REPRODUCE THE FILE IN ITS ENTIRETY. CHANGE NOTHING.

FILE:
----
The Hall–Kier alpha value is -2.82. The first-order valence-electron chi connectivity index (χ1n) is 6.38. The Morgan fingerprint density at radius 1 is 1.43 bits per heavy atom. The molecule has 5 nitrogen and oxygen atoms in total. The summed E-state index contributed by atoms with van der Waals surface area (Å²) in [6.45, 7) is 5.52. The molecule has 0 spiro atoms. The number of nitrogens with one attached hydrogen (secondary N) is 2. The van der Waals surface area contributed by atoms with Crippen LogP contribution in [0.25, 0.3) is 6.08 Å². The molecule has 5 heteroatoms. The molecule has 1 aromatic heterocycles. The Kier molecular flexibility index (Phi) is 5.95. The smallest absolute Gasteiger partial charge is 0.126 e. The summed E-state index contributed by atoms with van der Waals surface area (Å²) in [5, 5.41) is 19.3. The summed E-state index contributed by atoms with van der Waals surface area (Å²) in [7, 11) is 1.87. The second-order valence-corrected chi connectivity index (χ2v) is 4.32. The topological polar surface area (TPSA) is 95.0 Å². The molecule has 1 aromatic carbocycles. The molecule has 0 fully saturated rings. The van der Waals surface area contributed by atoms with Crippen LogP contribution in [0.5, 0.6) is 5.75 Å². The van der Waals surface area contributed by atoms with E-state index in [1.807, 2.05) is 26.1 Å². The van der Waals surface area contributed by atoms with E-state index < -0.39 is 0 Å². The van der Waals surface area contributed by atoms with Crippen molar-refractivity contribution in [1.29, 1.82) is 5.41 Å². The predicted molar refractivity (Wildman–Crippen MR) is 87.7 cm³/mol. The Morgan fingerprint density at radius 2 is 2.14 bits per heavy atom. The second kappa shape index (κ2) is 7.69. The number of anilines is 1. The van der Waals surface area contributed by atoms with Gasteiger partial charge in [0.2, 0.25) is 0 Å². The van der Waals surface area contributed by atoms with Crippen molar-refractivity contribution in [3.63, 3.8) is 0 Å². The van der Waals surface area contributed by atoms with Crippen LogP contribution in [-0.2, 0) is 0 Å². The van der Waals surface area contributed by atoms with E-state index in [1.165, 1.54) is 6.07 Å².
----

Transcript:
The Hall–Kier alpha value is -2.82. The first-order valence-electron chi connectivity index (χ1n) is 6.38. The Morgan fingerprint density at radius 1 is 1.43 bits per heavy atom. The molecule has 5 nitrogen and oxygen atoms in total. The summed E-state index contributed by atoms with van der Waals surface area (Å²) in [6.45, 7) is 5.52. The molecule has 0 spiro atoms. The number of nitrogens with one attached hydrogen (secondary N) is 2. The van der Waals surface area contributed by atoms with Crippen LogP contribution in [0.25, 0.3) is 6.08 Å². The molecule has 5 heteroatoms. The molecule has 1 aromatic heterocycles. The Kier molecular flexibility index (Phi) is 5.95. The smallest absolute Gasteiger partial charge is 0.126 e. The summed E-state index contributed by atoms with van der Waals surface area (Å²) in [5, 5.41) is 19.3. The summed E-state index contributed by atoms with van der Waals surface area (Å²) in [7, 11) is 1.87. The second-order valence-corrected chi connectivity index (χ2v) is 4.32. The topological polar surface area (TPSA) is 95.0 Å². The molecule has 1 aromatic carbocycles. The molecule has 0 fully saturated rings. The van der Waals surface area contributed by atoms with Crippen LogP contribution in [0.5, 0.6) is 5.75 Å². The van der Waals surface area contributed by atoms with E-state index in [1.807, 2.05) is 26.1 Å². The van der Waals surface area contributed by atoms with E-state index < -0.39 is 0 Å². The van der Waals surface area contributed by atoms with Crippen molar-refractivity contribution in [1.29, 1.82) is 5.41 Å². The predicted molar refractivity (Wildman–Crippen MR) is 87.7 cm³/mol. The Morgan fingerprint density at radius 2 is 2.14 bits per heavy atom. The second kappa shape index (κ2) is 7.69. The number of anilines is 1. The van der Waals surface area contributed by atoms with Gasteiger partial charge in [0.2, 0.25) is 0 Å². The van der Waals surface area contributed by atoms with Crippen molar-refractivity contribution in [3.63, 3.8) is 0 Å². The van der Waals surface area contributed by atoms with Crippen LogP contribution in [-0.2, 0) is 0 Å². The van der Waals surface area contributed by atoms with E-state index in [1.165, 1.54) is 6.07 Å².